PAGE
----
First egg from Antarctica is big and might belong to an extinct sea lizard

First egg from Antarctica is big and might belong to an extinct sea lizard
An artist's interpretation of a baby mosasaur emerging from an egg just moments after it was laid. The scene is set in the shallow waters of Late Cretaceous Antarctica. In the background, mountains are covered in vegetation due to a warm climate. In the upper right, an alternative hypothesis for egg laying is depicted, with the mosasaur laying an egg on the beach. Credit: John Maisano/The University of Texas at Austin Jackson School of Geosciences

In 2011, Chilean scientists discovered a mysterious fossil in Antarctica that looked like a deflated football. For nearly a decade, the specimen sat unlabeled and unstudied in the collections of Chile's National Museum of Natural History, with scientists identifying it only by its sci-fi movie-inspired nickname—"The Thing."

An analysis led by researchers at The University of Texas at Austin has found that the fossil is a giant, soft-shell egg from about 66 million years ago. Measuring in at more than 11 by 7 inches, the egg is the largest soft-shell egg ever discovered and the second-largest egg of any known animal.

The specimen is the first fossil egg found in Antarctica and pushes the limits of how big scientists thought soft-shell eggs could grow. Aside from its astounding size, the fossil is significant because scientists think it was laid by an extinct, giant marine , such as a mosasaur—a discovery that challenges the prevailing thought that such creatures did not lay eggs.

"It is from an animal the size of a large dinosaur, but it is completely unlike a dinosaur egg," said lead author Lucas Legendre, a postdoctoral researcher at UT Austin's Jackson School of Geosciences. "It is most similar to the eggs of lizards and snakes, but it is from a truly giant relative of these animals."

A study describing the fossil egg was published in Nature on June 17.

First egg from Antarctica is big and might belong to an extinct sea lizard
A diagram showing the fossil egg, its parts and relative size. The giant egg has a soft shell. This is shown in dark gray in the drawing, with arrows pointing to its folds and surrounding sediment shown as light gray. The cross section (lower left insert) shows that the egg consists mostly of a soft membrane surrounded by a very thin outer shell. Silhouettes on the lower right show the size of the egg relative to an adult human. Credit: Legendre et al. (2020)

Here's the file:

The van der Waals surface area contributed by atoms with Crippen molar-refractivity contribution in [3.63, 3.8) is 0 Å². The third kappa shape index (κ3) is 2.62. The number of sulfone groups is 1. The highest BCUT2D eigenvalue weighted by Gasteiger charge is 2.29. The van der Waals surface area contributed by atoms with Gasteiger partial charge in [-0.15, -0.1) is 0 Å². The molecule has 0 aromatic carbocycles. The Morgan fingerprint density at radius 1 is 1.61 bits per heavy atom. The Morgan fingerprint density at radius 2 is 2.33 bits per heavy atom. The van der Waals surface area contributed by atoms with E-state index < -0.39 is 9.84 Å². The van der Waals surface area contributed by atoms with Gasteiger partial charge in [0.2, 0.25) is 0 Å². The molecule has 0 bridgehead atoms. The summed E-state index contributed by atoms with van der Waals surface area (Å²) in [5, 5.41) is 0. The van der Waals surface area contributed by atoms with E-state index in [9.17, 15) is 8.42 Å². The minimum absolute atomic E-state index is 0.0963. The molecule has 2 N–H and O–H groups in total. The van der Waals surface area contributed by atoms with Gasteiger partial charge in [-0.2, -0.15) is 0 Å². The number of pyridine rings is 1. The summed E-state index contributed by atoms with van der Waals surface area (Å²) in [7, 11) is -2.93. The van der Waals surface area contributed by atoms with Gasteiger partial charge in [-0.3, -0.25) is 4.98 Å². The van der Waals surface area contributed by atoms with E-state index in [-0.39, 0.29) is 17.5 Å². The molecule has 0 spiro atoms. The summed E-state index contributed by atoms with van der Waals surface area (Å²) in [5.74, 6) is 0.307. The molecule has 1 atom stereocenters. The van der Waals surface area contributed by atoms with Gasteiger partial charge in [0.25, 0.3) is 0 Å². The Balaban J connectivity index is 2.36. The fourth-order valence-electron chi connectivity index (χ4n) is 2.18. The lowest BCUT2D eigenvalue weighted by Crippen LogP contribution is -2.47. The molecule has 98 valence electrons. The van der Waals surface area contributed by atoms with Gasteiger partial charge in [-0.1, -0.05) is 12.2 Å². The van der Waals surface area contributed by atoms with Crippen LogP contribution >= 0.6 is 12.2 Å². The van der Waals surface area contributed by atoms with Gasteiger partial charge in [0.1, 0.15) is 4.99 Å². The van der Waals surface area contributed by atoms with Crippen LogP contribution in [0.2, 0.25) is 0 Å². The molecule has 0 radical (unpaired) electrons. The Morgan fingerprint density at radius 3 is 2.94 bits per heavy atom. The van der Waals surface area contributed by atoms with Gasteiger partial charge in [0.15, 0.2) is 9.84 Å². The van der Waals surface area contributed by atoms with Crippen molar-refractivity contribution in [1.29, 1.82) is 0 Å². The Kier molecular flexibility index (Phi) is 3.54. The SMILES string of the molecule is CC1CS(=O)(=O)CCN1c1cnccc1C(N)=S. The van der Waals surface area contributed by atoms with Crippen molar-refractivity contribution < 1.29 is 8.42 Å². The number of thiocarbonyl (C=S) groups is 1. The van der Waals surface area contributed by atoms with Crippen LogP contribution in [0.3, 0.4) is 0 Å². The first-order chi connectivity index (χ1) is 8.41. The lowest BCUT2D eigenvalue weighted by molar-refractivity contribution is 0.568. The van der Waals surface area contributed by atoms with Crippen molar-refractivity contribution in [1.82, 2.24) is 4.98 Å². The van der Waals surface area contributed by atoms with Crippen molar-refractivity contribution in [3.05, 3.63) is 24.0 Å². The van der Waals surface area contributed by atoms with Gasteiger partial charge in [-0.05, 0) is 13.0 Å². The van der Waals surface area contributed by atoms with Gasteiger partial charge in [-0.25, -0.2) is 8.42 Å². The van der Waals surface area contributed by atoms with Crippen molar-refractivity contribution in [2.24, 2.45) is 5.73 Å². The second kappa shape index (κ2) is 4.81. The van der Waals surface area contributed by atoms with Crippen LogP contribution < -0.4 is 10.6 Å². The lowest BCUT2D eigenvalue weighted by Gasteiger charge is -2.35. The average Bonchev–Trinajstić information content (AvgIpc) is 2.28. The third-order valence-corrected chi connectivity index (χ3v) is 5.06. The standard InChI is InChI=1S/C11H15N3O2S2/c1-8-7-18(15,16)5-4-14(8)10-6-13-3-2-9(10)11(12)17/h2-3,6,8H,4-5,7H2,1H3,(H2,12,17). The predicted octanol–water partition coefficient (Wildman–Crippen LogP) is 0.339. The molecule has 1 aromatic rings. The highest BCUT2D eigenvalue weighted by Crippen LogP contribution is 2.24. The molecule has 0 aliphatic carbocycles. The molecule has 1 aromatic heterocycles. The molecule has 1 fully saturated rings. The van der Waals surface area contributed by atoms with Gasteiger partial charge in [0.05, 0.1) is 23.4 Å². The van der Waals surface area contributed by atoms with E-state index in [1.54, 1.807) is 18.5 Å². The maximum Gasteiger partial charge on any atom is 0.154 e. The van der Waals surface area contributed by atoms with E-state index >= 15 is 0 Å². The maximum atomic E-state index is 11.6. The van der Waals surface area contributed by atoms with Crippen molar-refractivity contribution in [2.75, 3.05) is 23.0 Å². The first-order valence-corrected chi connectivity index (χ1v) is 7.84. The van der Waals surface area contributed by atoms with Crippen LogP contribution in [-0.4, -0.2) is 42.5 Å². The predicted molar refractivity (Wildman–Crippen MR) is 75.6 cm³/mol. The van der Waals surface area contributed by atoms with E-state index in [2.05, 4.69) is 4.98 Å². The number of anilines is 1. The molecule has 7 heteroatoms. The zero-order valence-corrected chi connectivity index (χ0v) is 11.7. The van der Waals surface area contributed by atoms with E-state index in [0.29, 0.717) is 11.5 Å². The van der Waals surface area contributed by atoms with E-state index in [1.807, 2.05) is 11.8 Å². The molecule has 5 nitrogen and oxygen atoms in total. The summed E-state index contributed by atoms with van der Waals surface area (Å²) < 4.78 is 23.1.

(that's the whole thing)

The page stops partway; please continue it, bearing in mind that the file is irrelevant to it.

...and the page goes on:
Co-author David Rubilar-Rogers of Chile's National Museum of Natural History was one of the scientists who discovered the fossil in 2011. He showed it to every geologist who came to the museum, hoping somebody had an idea, but he didn't find anyone until Julia Clarke, a professor in the Jackson School's Department of Geological Sciences, visited in 2018.

"I showed it to her and, after a few minutes, Julia told me it could be a deflated egg!" Rubilar-Rogers said.

Using a suite of microscopes to study samples, Legendre found several layers of membrane that confirmed that the fossil was indeed an egg. The structure is very similar to transparent, quick-hatching eggs laid by some snakes and lizards today, he said. However, because the fossil egg is hatched and contains no skeleton, Legendre had to use other means to zero in on the type of reptile that laid it.

He compiled a data set to compare the of 259 living reptiles to the size of their eggs, and he found that the reptile that laid the egg would have been more than 20 feet long from the tip of its snout to the end of its body, not counting a tail. In both size and living reptile relations, an ancient marine reptile fits the bill.

Adding to that evidence, the rock formation where the egg was discovered also hosts skeletons from baby mosasaurs and plesiosaurs, along with adult specimens.

First egg from Antarctica is big and might belong to an extinct sea lizard
An artist's interpretation of a baby mosasaur hatching from an egg in the Antarctic sea. The mother is visible in the background. The egg is on the sea floor. Credit: Francisco Hueichaleo, 2020.

"Many authors have hypothesized that this was sort of a nursery site with shallow protected water, a cove environment where the young ones would have had a quiet setting to grow up," Legendre said.

The paper does not discuss how the ancient reptile might have laid the eggs. But the researchers have two competing ideas.

One involves the egg hatching in the open water, which is how some species of sea snakes give birth. The other involves the reptile depositing the eggs on a beach and hatchlings scuttling into the ocean like baby sea turtles. The researchers say that this approach would depend on some fancy maneuvering by the mother because giant marine reptiles were too heavy to support their body weight on land. Laying the would require the reptile to wriggle its tail on shore while staying mostly submerged, and supported, by water.

"We can't exclude the idea that they shoved their tail end up on shore because nothing like this has ever been discovered," Clarke said.


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More information: A giant soft-shelled egg from the Late Cretaceous of Antarctica, Nature (2020). DOI: 10.1038/s41586-020-2377-7 , www.nature.com/articles/s41586-020-2377-7
Journal information: Nature

Citation: First egg from Antarctica is big and might belong to an extinct sea lizard (2020, June 17) retrieved 25 October 2020 from https://phys.org/news/2020-06-egg-antarctica-big-extinct-sea.html
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